Species of Thailand
Indo-Malayan mountain pit viper
Ovophis convictus, Ferdinand Stoliczka, 1870
(In Thai: งูหางแฮ่มภูเขาใต้, ngu hang haem phukhao dtai)
Ovophis monticola is a venomous pitviper species found in Asia. Currently, two subspecies are recognized, including the nominate subspecies described here. Recent taxonomic work suggests that most of these should be considered as separate species. IUCN has already evaluated O. m. makazayazaya as Ovophis makazayazaya.
Total length of males 49 cm (19¼ inches), of females 110 cm (43¼ inches); tail length of males 8 cm (3⅛ inches), of females 15 cm (5⅞ inches).
The head has a short snout, a little more than twice the length of the diameter of the eye. The crown is covered by small scales rather than large shields, while the scales are usually smooth, feebly imbricate. The first upper labial is not fused to the nasal and is completely separated by a suture. The supraoculars are large, 5-9 scales in a line between them. The internasals are usually not in contact with one another, separated by 2 small suprapostrostral scales. There are 7-10 upper labials, the second of which is usually fused to the scale bordering the facial sensory pit anteriorly. The fourth and fifth upper labials are beneath the eye, but separated from orbit by a series of 2-4 small scales.
The body is stout. The dorsal scales are smooth or weakly keeled, in 23-25, occasionally in 19 or 21 longitudinal rows at midbody. Ventral scales and subcaudals (Myanmar, northeastern India and adjacent areas of China and Thailand) 137-176 and 36-62 respectively, subcaudals mixed paired and single, occasionally all unpaired (ventrals and subcaudals for southern China, Vietnam, Laos: 127-144 and 36-54, and Malaysian Peninsula: 133-137 and 22-28 respectively ).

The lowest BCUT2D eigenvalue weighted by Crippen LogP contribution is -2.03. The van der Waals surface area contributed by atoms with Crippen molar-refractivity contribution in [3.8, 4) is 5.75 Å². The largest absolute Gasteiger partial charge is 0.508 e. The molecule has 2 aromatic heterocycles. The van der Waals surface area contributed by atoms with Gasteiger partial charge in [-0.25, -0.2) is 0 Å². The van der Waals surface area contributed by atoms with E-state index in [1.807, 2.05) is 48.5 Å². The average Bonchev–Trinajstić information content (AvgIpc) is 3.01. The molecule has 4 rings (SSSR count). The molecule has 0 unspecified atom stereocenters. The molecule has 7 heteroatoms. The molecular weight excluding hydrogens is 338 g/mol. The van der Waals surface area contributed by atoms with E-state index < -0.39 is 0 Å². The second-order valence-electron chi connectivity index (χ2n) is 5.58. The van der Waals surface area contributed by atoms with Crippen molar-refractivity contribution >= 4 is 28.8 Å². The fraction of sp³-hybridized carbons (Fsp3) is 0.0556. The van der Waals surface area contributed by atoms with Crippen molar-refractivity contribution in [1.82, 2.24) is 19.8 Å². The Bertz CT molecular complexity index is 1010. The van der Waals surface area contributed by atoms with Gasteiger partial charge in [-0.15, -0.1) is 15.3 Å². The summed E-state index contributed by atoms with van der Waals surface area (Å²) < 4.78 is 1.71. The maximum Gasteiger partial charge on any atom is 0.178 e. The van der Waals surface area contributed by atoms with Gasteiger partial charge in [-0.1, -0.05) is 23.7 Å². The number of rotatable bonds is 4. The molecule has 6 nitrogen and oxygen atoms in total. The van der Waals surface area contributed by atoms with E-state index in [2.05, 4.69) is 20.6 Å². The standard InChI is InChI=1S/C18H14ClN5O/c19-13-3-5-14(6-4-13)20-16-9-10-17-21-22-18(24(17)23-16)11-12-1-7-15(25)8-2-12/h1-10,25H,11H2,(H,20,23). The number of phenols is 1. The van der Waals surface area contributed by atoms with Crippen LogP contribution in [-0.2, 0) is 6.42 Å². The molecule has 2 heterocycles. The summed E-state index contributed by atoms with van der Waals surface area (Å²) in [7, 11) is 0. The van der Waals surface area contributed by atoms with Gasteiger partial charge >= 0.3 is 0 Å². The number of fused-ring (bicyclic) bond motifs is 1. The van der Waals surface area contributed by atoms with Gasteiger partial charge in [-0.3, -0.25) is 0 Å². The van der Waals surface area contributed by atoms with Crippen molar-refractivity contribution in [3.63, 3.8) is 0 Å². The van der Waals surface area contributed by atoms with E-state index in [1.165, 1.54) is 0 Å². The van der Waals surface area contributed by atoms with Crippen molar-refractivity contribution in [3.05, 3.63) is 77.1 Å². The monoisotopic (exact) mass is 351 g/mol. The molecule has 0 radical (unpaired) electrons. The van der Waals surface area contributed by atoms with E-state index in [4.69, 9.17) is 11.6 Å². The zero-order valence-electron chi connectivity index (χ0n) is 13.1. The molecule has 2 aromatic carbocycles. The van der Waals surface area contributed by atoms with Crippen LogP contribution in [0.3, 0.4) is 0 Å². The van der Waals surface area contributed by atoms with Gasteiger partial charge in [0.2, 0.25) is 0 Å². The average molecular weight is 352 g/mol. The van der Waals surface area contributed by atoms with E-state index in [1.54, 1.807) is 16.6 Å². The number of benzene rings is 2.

Mountain pitviper, mountain viper, Chinese pit viper, spotted pit viper, Arisan habu, mountain pit viper, Chinese mountain pit viper. Bengali name: পাহাড়ী বোড়া সাপ (Pahari boda sap).
Found in Asia in Nepal, India (Assam, Sikkim, Mizoram, Nagaland), Bangladesh (already stated on the subspecies table), Myanmar, China (Zhejiang, Fujian, Sichuan, Yunnan, Tibet), Cambodia, Thailand, Laos, Vietnam, West Malaysia and Indonesia (Sumatra). The type locality is described as "Sikkim" (India).
|Subspecies||Taxon author||Common name||Geographic range|
|O. m. monticola||(Günther, 1864)||Mountain pitviper||Bangladesh (Chittagong Hill Tracts), China (Sichuan, Tibet Autonomous Region, Yunnan, India (Arunachal Pradesh, Assam, Mizoram, Manipur, Meghalaya, Nagaland, Sikkim, Uttarakhand and West Bengal), Myanmar (Chin, Kachin and Shan) and Nepal.|
|O. m. makazayazaya||(Takahashi, 1922)||Taiwanese mountain pitviper||Taiwan(Majia, Pingtung, Chiayi Alishan), China(Southeast), Vietnam|
|O. m. zhaokentangi||Zhao, 1995||Gaoligong mountain pitviper||Goaligong Shan, north of Pianma, Lushui County, Yunnan Province, China.|
Little is known about the venom of this species but it is presumed to contain haemorrhagins and procoagulants. There has been one recorded fatality from the bite of this species.(another person from Meghalaya, India died in 2017 due to mountain pit viper bite).
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- Ovophis convictus
- German: Indo-Malaiische Berg-Grubenotter
- Indo-Malayan mountain pit viper
- Mountain pit viper
- Thai: งูหางแฮ่มภูเขาใต้, ngu hang haem phukhao dtai
- Ovophis convictus, Van Stanley Bartholomew Wallach et al. (2014)
- Ovophis convictus, Andreas Gumprecht & Peter van Issem (2013)
- Ovophis convictus, Patrick David & Gernot Vogel (2012)
- Ovophis convictus, Indraneil Das & Norsham S. Yaakob (2007)
- Ovophis monticola convictus, Andreas Gumprecht et al. (2004)
- Ovophis monticola convictus, Merel J. Cox et al. (1998)
- Ovophis convictus, Kenneth R. G. Welch (1994)
- Ovophis monticola convictus, P. Golay et al. (1993)
- Ovophis convictus, Hobart Muir Smith & David Alfred Chiszar (1988)
- Trimeresurus convictus, Konrad Klemmer (1963)
- Ovophis monticola tonkinensis nec Trimeresurus tonkinensis, René Léon Bourret (1934)
- Trimeresurus monticola (partim), Thomas Barbour (1912)
- Trimeresurus convictus, Ferdinand Stoliczka (1870)
- Lachesis monticola, Albert Charles Lewis Günther (1864)
Least Concern (IUCN3.1)